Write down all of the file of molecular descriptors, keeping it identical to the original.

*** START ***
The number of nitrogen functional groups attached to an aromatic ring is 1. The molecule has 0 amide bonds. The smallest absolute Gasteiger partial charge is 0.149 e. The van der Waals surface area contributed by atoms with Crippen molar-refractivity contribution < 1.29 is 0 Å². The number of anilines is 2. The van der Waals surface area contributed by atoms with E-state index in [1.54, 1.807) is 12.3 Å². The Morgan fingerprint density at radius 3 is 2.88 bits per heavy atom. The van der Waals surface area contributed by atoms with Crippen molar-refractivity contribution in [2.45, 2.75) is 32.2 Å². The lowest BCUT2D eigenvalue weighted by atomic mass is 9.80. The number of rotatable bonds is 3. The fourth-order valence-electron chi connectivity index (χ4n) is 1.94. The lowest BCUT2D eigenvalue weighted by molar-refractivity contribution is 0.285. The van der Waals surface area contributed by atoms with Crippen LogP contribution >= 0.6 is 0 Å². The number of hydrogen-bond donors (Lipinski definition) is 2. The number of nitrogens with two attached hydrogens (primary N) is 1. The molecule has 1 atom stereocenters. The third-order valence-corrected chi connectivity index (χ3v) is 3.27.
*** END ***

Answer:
The number of nitrogen functional groups attached to an aromatic ring is 1. The molecule has 0 amide bonds. The smallest absolute Gasteiger partial charge is 0.149 e. The van der Waals surface area contributed by atoms with Crippen molar-refractivity contribution < 1.29 is 0 Å². The number of anilines is 2. The van der Waals surface area contributed by atoms with E-state index in [1.54, 1.807) is 12.3 Å². The Morgan fingerprint density at radius 3 is 2.88 bits per heavy atom. The van der Waals surface area contributed by atoms with Crippen molar-refractivity contribution in [2.45, 2.75) is 32.2 Å². The lowest BCUT2D eigenvalue weighted by atomic mass is 9.80. The number of rotatable bonds is 3. The fourth-order valence-electron chi connectivity index (χ4n) is 1.94. The lowest BCUT2D eigenvalue weighted by molar-refractivity contribution is 0.285. The van der Waals surface area contributed by atoms with Crippen LogP contribution >= 0.6 is 0 Å². The number of hydrogen-bond donors (Lipinski definition) is 2. The number of nitrogens with two attached hydrogens (primary N) is 1. The molecule has 1 atom stereocenters. The third-order valence-corrected chi connectivity index (χ3v) is 3.27.